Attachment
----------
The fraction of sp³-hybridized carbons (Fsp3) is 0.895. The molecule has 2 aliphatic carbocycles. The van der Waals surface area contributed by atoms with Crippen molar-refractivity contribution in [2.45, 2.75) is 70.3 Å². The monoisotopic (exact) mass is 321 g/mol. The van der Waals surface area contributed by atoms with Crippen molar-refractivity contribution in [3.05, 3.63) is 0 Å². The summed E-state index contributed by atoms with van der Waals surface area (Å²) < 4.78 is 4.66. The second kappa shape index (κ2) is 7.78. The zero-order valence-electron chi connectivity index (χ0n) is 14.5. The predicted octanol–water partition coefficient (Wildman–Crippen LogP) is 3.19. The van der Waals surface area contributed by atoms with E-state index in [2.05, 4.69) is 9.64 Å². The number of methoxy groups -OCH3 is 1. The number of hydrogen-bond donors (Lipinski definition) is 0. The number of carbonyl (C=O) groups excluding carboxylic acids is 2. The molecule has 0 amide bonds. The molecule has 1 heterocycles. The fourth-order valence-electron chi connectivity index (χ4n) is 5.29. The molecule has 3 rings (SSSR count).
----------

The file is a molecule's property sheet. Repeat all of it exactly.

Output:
The fraction of sp³-hybridized carbons (Fsp3) is 0.895. The molecule has 2 aliphatic carbocycles. The van der Waals surface area contributed by atoms with Crippen molar-refractivity contribution in [2.45, 2.75) is 70.3 Å². The monoisotopic (exact) mass is 321 g/mol. The van der Waals surface area contributed by atoms with Crippen molar-refractivity contribution in [3.05, 3.63) is 0 Å². The summed E-state index contributed by atoms with van der Waals surface area (Å²) < 4.78 is 4.66. The second kappa shape index (κ2) is 7.78. The zero-order valence-electron chi connectivity index (χ0n) is 14.5. The predicted octanol–water partition coefficient (Wildman–Crippen LogP) is 3.19. The van der Waals surface area contributed by atoms with E-state index in [2.05, 4.69) is 9.64 Å². The number of methoxy groups -OCH3 is 1. The number of hydrogen-bond donors (Lipinski definition) is 0. The number of carbonyl (C=O) groups excluding carboxylic acids is 2. The molecule has 0 amide bonds. The molecule has 1 heterocycles. The fourth-order valence-electron chi connectivity index (χ4n) is 5.29. The molecule has 3 rings (SSSR count).